2016 Home of the Year: Green

As fans of energy-efficient abodes, Zolina Cook and Jason Jevack pull together the right crew to create a distinctive prefab home with an eco-friendly twist on Pittsburgh’s North Side.




The homeowner customized all of the cabinetry and trim, carrying a theme of black, white and grey throughout the first-floor space. PHOTOS BY JEFF ZOET

 

When it comes to artwork, Zolina Cook enjoys portraiture.

The first floor of her home on the North Side features several pieces depicting faces. Occasionally, a new face in the window joins them, as passersby can’t resist peeking in the room’s tall windows. Cook can’t blame them. Everything about the modular home on Reddour Street is intriguing, from its angular exterior to its energy-efficient inner workings.

“It’s just a stunning house,” says Cook, a freelance financial consultant. “It’s just striking, and it fits the street so well. You notice the house, but it doesn’t look out of place.”

The home Cook has shared with husband Jason Jevack, a performance support manager for NiSource, daughter Ziola, 10, and son Zieben, 8, since last summer earned a Judges’ Distinction/Green Award from the panel of judges who selected Pittsburgh Magazine’s Homes of the Year 2016.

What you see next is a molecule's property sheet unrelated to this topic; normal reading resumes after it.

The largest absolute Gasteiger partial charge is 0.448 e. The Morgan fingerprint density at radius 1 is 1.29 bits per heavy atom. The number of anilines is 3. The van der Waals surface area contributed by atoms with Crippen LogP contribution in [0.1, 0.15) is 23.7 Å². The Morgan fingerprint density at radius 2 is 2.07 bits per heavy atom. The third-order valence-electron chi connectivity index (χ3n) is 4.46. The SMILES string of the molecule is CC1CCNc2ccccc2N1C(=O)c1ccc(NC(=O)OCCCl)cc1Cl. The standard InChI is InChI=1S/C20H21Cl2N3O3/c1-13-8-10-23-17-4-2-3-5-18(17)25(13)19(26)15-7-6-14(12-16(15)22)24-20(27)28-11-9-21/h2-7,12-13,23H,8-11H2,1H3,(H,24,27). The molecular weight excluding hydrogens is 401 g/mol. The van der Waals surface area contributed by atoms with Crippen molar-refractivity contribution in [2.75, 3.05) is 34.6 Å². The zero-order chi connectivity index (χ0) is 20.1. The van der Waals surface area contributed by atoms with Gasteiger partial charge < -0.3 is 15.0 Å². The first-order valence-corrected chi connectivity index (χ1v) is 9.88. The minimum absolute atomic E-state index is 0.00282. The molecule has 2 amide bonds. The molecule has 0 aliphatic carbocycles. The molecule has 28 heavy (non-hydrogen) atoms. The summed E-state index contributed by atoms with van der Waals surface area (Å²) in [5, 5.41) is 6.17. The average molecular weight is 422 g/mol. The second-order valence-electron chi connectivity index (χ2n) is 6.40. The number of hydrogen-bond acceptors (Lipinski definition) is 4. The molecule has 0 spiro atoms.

The home’s first-floor living space features 10-foot ceilings, tall windows and white walls.

 

“It’s highly efficient with a functional plan and simple construction, yet it’s technologically advanced in terms of the approach to climate and energy,” says judge Jack

Alan Bialosky Jr., senior principal of Cleveland-based Bialosky + Partners Architects. “It feels spacious and airy in spite of the fact that it’s compact. It really takes the idea of modular construction and explodes it in a way that makes it very affordable and aesthetically pleasing.”
 

Cook and her family lived in the neighborhood for 12 years before buying the vacant lot on which they would place their new home. As fans of high-performance and modular building, they searched Google for a person who could deliver their ideal home, and the first result ended up being the right one: Elliot Fabri Jr. of South Fayette-based EcoCraft Homes, Inc.